• 145. 138MY IMAGEGroup size: 20 to 25Time: 1 hour 30 minutesMaterials: Card, marker, pin-board✔ OBJECTIVETo understand gender differences and societal/cultureinfluencesinconstructingidentities.❍❍❍❍❍ WHEN TO USEBeforeintroducingtheconceptofgender.✍✍✍✍✍ STEPS1. Divideplenaryintosinglesexgroups.2. Ask groups to answer: "What is the qualityyouappreciatemostinyourself?"3. Putallideasoncardsandclustersimilarones.Put cards on pin-boards.4. Present to plenary.DEBRIEFING- Didyouhaveanydifficultyinidentifying yourqualities?Why?- Whichgrouphadmoreproblems?- Askparticipantstoexplaintheopportunities(social,cultural,economic,religious,etc.)thatthe)had,todevelopthequalitiesmentioned.Encourage a few participants (4 or 5 fromeach group) to tell their life stories in brief.Capture key ideas and put up on pin-board.I AM A WOMAN...I AM A MANGroup size:20 to 25Time: 60 minutesMaterials: Paper, marker, cards, pin-board✔ OBJECTIVETohelpwomenandmenidentifytheirstrengthsanddifferences.❍❍❍❍❍ WHEN TO USEPrior to introducing gender theories andconcepts.✍✍✍✍✍ STEPS1. Divide plenary into small groups. Ask eachgrouptothinkofarealperson(s)theyadmire(for her/his creativity/assertiveness/goodhumour/abilitytohandleconflictingsituations,etc.).2. Ask groups to capture those qualities oncards and put them up on pin-boards.3. Each group to present its work in plenary.DEBRIEFING- Whatistheimageofawoman/man?- Howcanyouimproveyourself-esteem?○ ○ ○ ○ ○ ○ ○ ○ ○ ○ ○ ○ ○ ○ ○ ○ ○ ○ ○ ○ ○ ○ ○ ○ ○ ○ ○○ ○ ○ ○ ○ ○ ○ ○ ○ ○ ○ ○ ○ ○ ○ ○ ○ ○ ○ ○ ○ ○ ○ ○ ○ ○ ○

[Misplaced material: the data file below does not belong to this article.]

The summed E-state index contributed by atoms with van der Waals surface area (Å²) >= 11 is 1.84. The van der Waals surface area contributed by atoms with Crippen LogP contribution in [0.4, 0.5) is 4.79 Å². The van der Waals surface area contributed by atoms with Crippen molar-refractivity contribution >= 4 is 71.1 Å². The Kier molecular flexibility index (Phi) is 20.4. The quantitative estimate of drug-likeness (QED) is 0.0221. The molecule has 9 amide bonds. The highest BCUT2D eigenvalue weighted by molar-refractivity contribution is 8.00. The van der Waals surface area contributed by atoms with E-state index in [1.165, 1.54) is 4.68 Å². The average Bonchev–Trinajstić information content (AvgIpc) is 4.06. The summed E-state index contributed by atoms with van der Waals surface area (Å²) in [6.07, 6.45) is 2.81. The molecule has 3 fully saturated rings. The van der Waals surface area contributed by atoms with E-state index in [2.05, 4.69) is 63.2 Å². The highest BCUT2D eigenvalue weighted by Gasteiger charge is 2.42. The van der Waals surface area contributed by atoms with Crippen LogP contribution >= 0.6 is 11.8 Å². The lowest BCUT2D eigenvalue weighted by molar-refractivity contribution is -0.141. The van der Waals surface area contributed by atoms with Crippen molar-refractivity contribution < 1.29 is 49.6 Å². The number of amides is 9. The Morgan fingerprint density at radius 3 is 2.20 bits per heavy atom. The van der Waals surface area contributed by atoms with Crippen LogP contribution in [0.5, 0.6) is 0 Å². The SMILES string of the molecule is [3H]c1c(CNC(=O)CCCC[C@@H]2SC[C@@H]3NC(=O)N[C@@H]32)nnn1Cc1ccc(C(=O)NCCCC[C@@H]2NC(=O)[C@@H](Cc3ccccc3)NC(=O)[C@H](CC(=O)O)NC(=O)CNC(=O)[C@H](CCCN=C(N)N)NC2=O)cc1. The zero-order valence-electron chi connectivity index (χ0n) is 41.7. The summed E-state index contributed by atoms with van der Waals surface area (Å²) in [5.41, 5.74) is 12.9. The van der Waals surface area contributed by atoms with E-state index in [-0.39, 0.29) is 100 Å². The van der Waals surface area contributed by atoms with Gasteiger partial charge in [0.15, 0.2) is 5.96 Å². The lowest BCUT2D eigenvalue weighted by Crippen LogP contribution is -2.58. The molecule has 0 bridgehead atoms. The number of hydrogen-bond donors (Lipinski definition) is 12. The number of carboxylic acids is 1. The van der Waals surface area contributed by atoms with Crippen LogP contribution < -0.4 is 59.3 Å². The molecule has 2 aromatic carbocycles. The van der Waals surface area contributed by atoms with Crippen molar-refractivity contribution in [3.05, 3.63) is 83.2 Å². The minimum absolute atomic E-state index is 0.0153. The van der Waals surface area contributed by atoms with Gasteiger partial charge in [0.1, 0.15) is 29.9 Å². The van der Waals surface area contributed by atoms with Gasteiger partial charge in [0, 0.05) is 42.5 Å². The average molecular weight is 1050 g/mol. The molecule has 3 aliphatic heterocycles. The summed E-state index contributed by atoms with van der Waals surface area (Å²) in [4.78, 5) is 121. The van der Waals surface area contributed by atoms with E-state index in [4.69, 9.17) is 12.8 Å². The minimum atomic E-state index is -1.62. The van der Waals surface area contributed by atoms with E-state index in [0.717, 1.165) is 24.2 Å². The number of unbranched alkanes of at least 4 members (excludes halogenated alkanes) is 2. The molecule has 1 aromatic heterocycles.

• 146. 139IDENTITY CONSTRUCTIONGroup size: 10 to 20Time: 1 hour, 30 minutesMaterials: Paper, marker, pin-board andopen space✔ OBJECTIVEToanalyzegenderidentityconstruction.❍❍❍❍❍ WHEN TO USEBeforediscussinggenderconcepts.✍✍✍✍✍ STEPS1. Divideplenaryintosmall,singlesexgroups.2. Give cards, paper,andamarkertoeachgroup.3. Ask them to discuss and capture key ideason"whatgendermeanstome".4. Put up the cards on a pin-board or wall.5. Keeping the ideas on cards in mind, draw apictureorasymbols),summarizingtheideas.6. Presentinplenary.Encouragebriefdiscussionon each presentation.7. Reconvenegroupsandanswer,"Whatistheimage of a man/woman?" (Male group tocomeupwithwomansimageandviceversa.)Put up three answers on strips or cards.8. Analyze strips and discuss (in your group)what/how rituals in your cultures areassociated with a man/womans characterdevelopment. Capture as many as possible,on cards.9. Presentinplenary.DEBRIEFINGAsktheparticipants:- Are such rituals generally associated withwomen?Why?- Howdoculturalbeliefsandritualsaffectandinfluencetheimageofaman/woman?○ ○ ○ ○ ○ ○ ○ ○ ○ ○ ○ ○ ○ ○ ○ ○ ○ ○ ○ ○ ○ ○ ○ ○ ○ ○ ○DAILY CYCLEGroup size:20 to 25Time: 60 minutesMaterials: Flip-chart and markers✔ OBJECTIVETo understand how personal gender issues canbeinfluencedandchanged.❍❍❍❍❍ WHEN TO USEWhenanalysinggenderissues.✍✍✍✍✍ STEPS1. Divide participants into small, single sexgroups.2. Each group lists down its major dailyactivities.3. Female and male groups exchange theirgroup work.4. Groupsthendiscussandlist:"Isthere anythingyouwouldliketochangeontheothergroupslistofmajordailyactivities?"DEBRIEFING- What happened when you swapped thedailyactivitieslists?- Was it difficult to list the changes youwanted to see? Why/why not?- Why did you ask for these changes?NOTE: Facilitator to capture all ideas indebriefing.○ ○ ○ ○ ○ ○ ○ ○ ○ ○ ○ ○ ○ ○ ○ ○ ○ ○ ○ ○ ○ ○ ○ ○ ○ ○ ○